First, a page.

Roman Oben has never been able to thank Dexter Manley for being an effective if non-traditional role model. And since Manley is incarcerated in a Texas state penitentiary for two years with no parole, Oben won't be able to thank him anytime soon.
About the only thing they have in common is that Manley played football and Oben played football and both have now reached the Super Bowl. You read the entries on Manley's resume, and as irresistible as many of us found him over the years, entry after entry reads, "Trouble." Drug use was followed by suspension, followed by more drug use, more suspension, and ultimately jail. On the other hand, Oben's resume includes earning a master's degree in public administration at Fairleigh Dickinson while playing in the NFL, an internship with Democratic New Jersey Rep. Bill Pascrell and a stint as a congressional staff assistant for Cleveland-area Rep. Dennis Kucinich, D-Ohio.
"You can learn from a guy who doesn't do what he's supposed to do," Oben said here Wednesday of his feelings about Manley. "I wish I could tell him how he influenced my life, what I learned not to do. We took entirely different paths, I guess, him with some real tragic turns and me with an internship with a congressman and earning a master's degree."
My favorite thing about Super Bowl week is the stories that are told and re-told that wouldn't see the light of day otherwise. And nobody on either team here has a story quite like that of Oben, the Cameroon-born, D.C. emigrant, Gonzaga High grad, longtime Redskin fanatic who will start at left tackle for the Tampa Bay Buccaneers today in the Super Bowl.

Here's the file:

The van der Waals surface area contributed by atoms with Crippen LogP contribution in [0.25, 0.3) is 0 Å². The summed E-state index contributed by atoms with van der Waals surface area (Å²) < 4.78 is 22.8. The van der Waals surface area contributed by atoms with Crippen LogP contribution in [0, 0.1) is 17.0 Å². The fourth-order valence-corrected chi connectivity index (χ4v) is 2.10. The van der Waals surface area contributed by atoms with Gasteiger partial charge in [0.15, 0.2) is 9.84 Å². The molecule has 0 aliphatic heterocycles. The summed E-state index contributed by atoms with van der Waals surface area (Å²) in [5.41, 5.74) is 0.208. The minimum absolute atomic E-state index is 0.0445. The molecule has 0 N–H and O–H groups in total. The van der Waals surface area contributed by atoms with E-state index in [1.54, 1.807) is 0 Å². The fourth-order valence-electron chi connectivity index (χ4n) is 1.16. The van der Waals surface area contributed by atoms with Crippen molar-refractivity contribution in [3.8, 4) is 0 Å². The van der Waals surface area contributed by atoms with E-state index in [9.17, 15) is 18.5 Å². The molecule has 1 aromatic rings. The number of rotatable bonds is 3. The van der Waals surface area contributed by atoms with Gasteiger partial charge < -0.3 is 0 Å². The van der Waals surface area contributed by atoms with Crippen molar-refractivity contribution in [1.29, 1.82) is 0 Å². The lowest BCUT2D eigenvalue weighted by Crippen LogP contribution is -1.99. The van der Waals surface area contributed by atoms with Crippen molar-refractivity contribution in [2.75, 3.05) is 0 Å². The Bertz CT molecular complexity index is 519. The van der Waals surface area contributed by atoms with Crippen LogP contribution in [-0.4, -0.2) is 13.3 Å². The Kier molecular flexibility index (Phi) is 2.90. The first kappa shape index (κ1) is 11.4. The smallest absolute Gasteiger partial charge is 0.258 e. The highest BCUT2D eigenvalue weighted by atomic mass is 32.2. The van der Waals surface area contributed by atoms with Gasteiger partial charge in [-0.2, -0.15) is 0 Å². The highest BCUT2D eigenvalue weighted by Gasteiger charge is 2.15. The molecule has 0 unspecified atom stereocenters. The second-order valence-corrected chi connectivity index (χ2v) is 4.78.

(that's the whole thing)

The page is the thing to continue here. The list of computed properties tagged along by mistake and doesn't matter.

He was a third-round draft pick out of Louisville who was, as he put it, "probably the angriest guy in the 1996 draft" because he wanted to play for the Redskins (the team was looking for linemen) yet he was selected by the New York Giants. He started 72 games there, played two seasons for the Cleveland Browns, and came to Tampa Bay just this season and is a starter despite recovering from a very serious knee surgery. The football part of the story isn't particularly rare, though it is a tale of perseverance and resourcefulness. But Oben's personal journey, from soup to nuts, is riveting.
His mother, Marie Oben, emigrated from Cameroon to Washington when Roman was in first grade, and at the time an only child. "Like most foreigners," he says, "she was searching for a better life. We left poverty people in Northwest or Southwest or Southeast D.C. can only imagine. I grew up with a single mom, went to Ross Elementary School on 17th and R. And I know my work ethic comes from my mom. She was working 40 hours a week at the Cameroon Embassy, and at the same time taking 18 credits a semester toward her masters degree in computer sciences at business management at UDC."
And where was Oben while his mom was in class? In class, sitting in the back, perhaps the youngest student ever to audit graduate courses. Marie went to work at the World Bank, moved up the ladder to the job of information officer, the quintessential up-by-the-bootstraps story. A pastor at Immaculate Conception helped the Obens make connections with several Catholic schools, including DeMatha and Archbishop Carroll. But Gonzaga was close to where the Obens lived, at 12th and M, NW. And why travel all the way to suburban Maryland for Oben to goof off, which is what he did in high school academically?